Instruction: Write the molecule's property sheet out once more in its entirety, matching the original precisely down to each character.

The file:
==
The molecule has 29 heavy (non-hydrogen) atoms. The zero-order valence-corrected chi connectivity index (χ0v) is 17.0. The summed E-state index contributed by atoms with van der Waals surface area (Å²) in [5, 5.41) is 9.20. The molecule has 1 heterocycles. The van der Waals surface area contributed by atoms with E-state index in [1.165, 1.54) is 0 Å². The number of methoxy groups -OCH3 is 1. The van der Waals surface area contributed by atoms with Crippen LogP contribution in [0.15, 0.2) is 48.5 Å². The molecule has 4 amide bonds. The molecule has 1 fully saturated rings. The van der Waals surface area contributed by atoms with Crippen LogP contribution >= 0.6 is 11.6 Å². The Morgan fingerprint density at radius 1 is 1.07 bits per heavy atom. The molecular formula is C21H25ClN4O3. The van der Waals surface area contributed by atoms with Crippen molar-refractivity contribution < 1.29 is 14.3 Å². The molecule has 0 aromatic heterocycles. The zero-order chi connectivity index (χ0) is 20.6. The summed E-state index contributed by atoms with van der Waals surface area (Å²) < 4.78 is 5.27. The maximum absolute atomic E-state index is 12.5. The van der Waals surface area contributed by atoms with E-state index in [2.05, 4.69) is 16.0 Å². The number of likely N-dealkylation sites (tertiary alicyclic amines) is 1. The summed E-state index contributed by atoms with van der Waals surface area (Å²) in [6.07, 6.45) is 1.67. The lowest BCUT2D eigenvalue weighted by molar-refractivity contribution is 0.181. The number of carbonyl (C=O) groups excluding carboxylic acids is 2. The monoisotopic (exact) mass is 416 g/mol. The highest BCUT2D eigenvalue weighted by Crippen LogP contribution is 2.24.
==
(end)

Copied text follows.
The molecule has 29 heavy (non-hydrogen) atoms. The zero-order valence-corrected chi connectivity index (χ0v) is 17.0. The summed E-state index contributed by atoms with van der Waals surface area (Å²) in [5, 5.41) is 9.20. The molecule has 1 heterocycles. The van der Waals surface area contributed by atoms with E-state index in [1.165, 1.54) is 0 Å². The number of methoxy groups -OCH3 is 1. The van der Waals surface area contributed by atoms with Crippen LogP contribution in [0.15, 0.2) is 48.5 Å². The molecule has 4 amide bonds. The molecule has 1 fully saturated rings. The van der Waals surface area contributed by atoms with Crippen LogP contribution >= 0.6 is 11.6 Å². The Morgan fingerprint density at radius 1 is 1.07 bits per heavy atom. The molecular formula is C21H25ClN4O3. The van der Waals surface area contributed by atoms with Crippen molar-refractivity contribution < 1.29 is 14.3 Å². The molecule has 0 aromatic heterocycles. The zero-order chi connectivity index (χ0) is 20.6. The summed E-state index contributed by atoms with van der Waals surface area (Å²) < 4.78 is 5.27. The maximum absolute atomic E-state index is 12.5. The van der Waals surface area contributed by atoms with E-state index in [2.05, 4.69) is 16.0 Å². The number of likely N-dealkylation sites (tertiary alicyclic amines) is 1. The summed E-state index contributed by atoms with van der Waals surface area (Å²) in [6.07, 6.45) is 1.67. The lowest BCUT2D eigenvalue weighted by molar-refractivity contribution is 0.181. The number of carbonyl (C=O) groups excluding carboxylic acids is 2. The monoisotopic (exact) mass is 416 g/mol. The highest BCUT2D eigenvalue weighted by Crippen LogP contribution is 2.24.